More international cooperation is required to tackle increasingly sophisticated trade-based financial crimes according to former US Customs and Border Protection (CBP) Commissioner Gil Kerlikowske.
In his final major speech before leaving office, he said the agency’s enforcement, security and trade development missions would fail unless the CBP works more working closely with overseas counterparts, especially as threats from criminals and terrorists continue to grow and diversify.
Tougher to detect
“The tremendous growth in the volume and complexity of trade requires increased cooperation among customs authorities to detect, deter, and disrupt networks engaging in illicit trade,” the former police chief said.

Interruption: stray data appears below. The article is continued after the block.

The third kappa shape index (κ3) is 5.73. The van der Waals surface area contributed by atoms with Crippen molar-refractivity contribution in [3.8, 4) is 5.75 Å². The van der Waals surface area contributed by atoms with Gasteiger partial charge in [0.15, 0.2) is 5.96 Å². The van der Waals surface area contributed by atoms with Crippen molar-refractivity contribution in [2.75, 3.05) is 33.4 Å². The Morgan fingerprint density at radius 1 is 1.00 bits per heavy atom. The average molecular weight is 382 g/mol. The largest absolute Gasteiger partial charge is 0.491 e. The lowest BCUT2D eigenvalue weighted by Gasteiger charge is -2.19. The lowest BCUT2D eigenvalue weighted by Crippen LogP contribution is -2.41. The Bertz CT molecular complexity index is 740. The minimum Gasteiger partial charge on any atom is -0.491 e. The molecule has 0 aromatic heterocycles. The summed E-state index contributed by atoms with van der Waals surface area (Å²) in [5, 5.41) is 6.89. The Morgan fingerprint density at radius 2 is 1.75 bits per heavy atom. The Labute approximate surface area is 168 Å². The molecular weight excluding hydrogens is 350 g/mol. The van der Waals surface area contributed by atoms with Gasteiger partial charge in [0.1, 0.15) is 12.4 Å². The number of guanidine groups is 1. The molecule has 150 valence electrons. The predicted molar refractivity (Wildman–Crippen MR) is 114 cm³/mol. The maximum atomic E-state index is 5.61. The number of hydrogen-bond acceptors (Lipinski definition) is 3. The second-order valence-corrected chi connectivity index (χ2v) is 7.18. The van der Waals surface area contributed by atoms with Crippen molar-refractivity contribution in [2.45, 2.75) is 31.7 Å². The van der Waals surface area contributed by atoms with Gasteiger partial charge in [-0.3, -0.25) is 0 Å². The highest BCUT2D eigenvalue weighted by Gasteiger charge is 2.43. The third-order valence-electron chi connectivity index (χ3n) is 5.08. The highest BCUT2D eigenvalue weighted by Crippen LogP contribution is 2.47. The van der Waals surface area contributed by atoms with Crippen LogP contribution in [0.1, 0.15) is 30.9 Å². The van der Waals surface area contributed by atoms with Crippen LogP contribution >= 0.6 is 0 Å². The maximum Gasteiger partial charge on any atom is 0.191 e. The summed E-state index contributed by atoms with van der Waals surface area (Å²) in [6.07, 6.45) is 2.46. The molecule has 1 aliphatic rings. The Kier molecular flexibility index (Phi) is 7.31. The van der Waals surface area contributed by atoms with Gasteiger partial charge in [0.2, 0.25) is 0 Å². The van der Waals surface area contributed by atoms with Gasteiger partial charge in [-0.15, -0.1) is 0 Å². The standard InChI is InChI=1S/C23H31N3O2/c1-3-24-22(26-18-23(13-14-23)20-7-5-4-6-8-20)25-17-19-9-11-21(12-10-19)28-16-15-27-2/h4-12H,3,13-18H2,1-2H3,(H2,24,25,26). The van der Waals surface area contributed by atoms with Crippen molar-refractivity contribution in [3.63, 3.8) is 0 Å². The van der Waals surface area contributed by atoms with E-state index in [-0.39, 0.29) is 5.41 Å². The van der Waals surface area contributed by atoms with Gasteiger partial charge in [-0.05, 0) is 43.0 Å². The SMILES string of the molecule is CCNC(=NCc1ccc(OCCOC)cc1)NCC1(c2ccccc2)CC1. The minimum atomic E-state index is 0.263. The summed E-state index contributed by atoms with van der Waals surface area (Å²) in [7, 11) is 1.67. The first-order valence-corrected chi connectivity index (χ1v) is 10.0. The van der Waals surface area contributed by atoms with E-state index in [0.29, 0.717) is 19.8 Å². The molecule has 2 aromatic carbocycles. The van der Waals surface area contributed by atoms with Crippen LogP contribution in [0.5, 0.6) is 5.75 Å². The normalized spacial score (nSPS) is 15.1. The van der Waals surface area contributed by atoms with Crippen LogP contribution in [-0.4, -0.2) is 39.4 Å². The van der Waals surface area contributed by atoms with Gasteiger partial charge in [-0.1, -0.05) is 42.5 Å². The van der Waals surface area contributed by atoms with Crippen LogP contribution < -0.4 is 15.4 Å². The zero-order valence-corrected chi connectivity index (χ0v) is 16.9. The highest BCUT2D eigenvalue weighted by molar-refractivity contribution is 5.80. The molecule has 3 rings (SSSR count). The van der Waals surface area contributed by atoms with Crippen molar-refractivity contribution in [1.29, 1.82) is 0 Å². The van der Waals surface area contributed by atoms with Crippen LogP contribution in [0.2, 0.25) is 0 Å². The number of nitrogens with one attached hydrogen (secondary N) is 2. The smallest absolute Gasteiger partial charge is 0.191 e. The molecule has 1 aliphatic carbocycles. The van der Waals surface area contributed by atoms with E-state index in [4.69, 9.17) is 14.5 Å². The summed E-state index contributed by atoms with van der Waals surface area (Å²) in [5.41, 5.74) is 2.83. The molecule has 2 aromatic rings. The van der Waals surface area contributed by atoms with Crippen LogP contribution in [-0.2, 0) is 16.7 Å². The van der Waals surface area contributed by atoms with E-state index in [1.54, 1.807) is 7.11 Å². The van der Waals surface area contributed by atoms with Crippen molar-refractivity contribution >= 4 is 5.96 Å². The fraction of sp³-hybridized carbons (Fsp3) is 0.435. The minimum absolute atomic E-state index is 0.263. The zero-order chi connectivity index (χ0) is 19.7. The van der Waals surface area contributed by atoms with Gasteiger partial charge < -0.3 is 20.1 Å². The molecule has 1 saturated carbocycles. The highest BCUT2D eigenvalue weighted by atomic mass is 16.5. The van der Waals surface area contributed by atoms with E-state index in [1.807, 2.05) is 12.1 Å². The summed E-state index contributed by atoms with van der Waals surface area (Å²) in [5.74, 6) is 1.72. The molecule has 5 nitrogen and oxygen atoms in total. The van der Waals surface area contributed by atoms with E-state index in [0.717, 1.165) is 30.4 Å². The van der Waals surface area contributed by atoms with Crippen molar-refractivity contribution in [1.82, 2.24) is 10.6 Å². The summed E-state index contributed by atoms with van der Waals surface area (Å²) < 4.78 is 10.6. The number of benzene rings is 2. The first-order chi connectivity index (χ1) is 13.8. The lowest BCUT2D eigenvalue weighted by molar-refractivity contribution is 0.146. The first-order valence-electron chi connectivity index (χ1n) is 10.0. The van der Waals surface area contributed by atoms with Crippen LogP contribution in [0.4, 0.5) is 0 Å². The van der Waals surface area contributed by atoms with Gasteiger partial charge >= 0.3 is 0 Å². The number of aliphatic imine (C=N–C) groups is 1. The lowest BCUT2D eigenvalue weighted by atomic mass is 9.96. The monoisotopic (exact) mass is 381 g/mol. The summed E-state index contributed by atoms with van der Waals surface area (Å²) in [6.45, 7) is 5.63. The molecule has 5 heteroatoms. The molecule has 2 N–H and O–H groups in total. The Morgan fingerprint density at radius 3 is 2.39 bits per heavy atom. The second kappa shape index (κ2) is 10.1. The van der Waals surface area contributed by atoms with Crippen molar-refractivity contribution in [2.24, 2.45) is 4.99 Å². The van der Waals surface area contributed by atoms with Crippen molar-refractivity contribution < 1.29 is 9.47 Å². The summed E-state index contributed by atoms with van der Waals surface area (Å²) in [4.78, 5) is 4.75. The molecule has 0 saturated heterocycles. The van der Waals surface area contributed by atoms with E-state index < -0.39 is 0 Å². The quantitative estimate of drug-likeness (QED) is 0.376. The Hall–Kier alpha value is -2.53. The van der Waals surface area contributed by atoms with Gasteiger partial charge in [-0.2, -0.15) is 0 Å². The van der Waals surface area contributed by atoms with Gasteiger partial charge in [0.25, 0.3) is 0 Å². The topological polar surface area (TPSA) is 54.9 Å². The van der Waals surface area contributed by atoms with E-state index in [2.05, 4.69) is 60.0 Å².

“Traditional trade fraud schemes – activities such as transshipment and undervaluation – are becoming harder to detect and prove without tracing the goods back through the supply chain,” according to Kerlikowske.
“Relatively new trade fraud schemes – such as identity theft and TBML – pose risks not only to US national security, but also to those of our closest trading partners,” he added.
“Increased information sharing among customs agencies – through an International Customs Network, for example – would facilitate global enforcement, improve risk management, and help stem the proliferation of illicit trade,” he concluded.
Categories: Trade Based Financial crimes News